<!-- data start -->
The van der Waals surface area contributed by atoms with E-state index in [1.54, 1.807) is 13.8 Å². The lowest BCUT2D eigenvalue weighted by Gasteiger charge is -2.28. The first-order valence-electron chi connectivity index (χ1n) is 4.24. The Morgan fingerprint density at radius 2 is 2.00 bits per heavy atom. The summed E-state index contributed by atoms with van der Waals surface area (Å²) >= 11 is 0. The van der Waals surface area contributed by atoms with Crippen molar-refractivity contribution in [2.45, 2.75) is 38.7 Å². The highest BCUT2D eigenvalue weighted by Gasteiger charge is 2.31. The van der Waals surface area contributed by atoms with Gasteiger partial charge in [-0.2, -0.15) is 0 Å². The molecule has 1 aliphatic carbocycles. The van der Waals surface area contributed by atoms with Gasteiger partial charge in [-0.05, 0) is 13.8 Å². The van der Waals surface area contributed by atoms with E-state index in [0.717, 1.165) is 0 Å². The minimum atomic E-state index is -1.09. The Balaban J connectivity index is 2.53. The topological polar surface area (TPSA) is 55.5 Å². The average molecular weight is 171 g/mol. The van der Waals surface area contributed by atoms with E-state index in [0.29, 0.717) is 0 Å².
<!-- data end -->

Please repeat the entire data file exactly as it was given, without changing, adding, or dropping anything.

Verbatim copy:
The van der Waals surface area contributed by atoms with E-state index in [1.54, 1.807) is 13.8 Å². The lowest BCUT2D eigenvalue weighted by Gasteiger charge is -2.28. The first-order valence-electron chi connectivity index (χ1n) is 4.24. The Morgan fingerprint density at radius 2 is 2.00 bits per heavy atom. The summed E-state index contributed by atoms with van der Waals surface area (Å²) >= 11 is 0. The van der Waals surface area contributed by atoms with Crippen molar-refractivity contribution in [2.45, 2.75) is 38.7 Å². The highest BCUT2D eigenvalue weighted by Gasteiger charge is 2.31. The van der Waals surface area contributed by atoms with Gasteiger partial charge in [-0.2, -0.15) is 0 Å². The molecule has 1 aliphatic carbocycles. The van der Waals surface area contributed by atoms with Gasteiger partial charge in [-0.05, 0) is 13.8 Å². The van der Waals surface area contributed by atoms with E-state index in [0.717, 1.165) is 0 Å². The minimum atomic E-state index is -1.09. The Balaban J connectivity index is 2.53. The topological polar surface area (TPSA) is 55.5 Å². The average molecular weight is 171 g/mol. The van der Waals surface area contributed by atoms with E-state index in [0.29, 0.717) is 0 Å².